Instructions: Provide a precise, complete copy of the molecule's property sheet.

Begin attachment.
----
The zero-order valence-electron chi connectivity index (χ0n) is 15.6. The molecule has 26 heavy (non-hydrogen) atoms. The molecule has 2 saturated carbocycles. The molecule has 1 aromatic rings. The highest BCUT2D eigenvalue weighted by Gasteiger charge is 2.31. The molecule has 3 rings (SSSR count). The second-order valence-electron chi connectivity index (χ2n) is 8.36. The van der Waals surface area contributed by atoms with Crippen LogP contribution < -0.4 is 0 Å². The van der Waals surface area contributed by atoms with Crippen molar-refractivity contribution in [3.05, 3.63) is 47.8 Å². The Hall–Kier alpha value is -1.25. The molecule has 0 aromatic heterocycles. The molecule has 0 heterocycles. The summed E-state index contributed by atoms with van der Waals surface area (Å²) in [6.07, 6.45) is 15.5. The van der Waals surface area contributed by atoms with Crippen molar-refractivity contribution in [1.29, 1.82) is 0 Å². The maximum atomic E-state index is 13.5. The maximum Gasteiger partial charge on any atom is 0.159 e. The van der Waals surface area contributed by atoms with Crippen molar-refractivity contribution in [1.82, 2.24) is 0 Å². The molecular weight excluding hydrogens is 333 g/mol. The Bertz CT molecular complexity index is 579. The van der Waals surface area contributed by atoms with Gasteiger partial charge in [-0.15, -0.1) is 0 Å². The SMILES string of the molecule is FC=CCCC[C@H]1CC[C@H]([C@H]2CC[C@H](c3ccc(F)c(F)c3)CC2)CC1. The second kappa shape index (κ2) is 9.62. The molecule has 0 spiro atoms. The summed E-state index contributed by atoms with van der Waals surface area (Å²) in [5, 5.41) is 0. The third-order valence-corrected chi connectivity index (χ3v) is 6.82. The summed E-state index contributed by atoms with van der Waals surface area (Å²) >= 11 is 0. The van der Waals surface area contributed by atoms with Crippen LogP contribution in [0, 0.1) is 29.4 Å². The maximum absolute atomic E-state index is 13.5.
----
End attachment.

The zero-order valence-electron chi connectivity index (χ0n) is 15.6. The molecule has 26 heavy (non-hydrogen) atoms. The molecule has 2 saturated carbocycles. The molecule has 1 aromatic rings. The highest BCUT2D eigenvalue weighted by Gasteiger charge is 2.31. The molecule has 3 rings (SSSR count). The second-order valence-electron chi connectivity index (χ2n) is 8.36. The van der Waals surface area contributed by atoms with Crippen LogP contribution < -0.4 is 0 Å². The van der Waals surface area contributed by atoms with Crippen molar-refractivity contribution in [3.05, 3.63) is 47.8 Å². The Hall–Kier alpha value is -1.25. The molecule has 0 aromatic heterocycles. The molecule has 0 heterocycles. The summed E-state index contributed by atoms with van der Waals surface area (Å²) in [6.07, 6.45) is 15.5. The van der Waals surface area contributed by atoms with Crippen molar-refractivity contribution in [1.29, 1.82) is 0 Å². The maximum atomic E-state index is 13.5. The maximum Gasteiger partial charge on any atom is 0.159 e. The van der Waals surface area contributed by atoms with Crippen molar-refractivity contribution in [1.82, 2.24) is 0 Å². The molecular weight excluding hydrogens is 333 g/mol. The Bertz CT molecular complexity index is 579. The van der Waals surface area contributed by atoms with Gasteiger partial charge in [-0.15, -0.1) is 0 Å². The SMILES string of the molecule is FC=CCCC[C@H]1CC[C@H]([C@H]2CC[C@H](c3ccc(F)c(F)c3)CC2)CC1. The second kappa shape index (κ2) is 9.62. The molecule has 0 spiro atoms. The summed E-state index contributed by atoms with van der Waals surface area (Å²) in [5, 5.41) is 0. The third-order valence-corrected chi connectivity index (χ3v) is 6.82. The summed E-state index contributed by atoms with van der Waals surface area (Å²) >= 11 is 0. The van der Waals surface area contributed by atoms with Crippen LogP contribution in [0, 0.1) is 29.4 Å². The maximum absolute atomic E-state index is 13.5.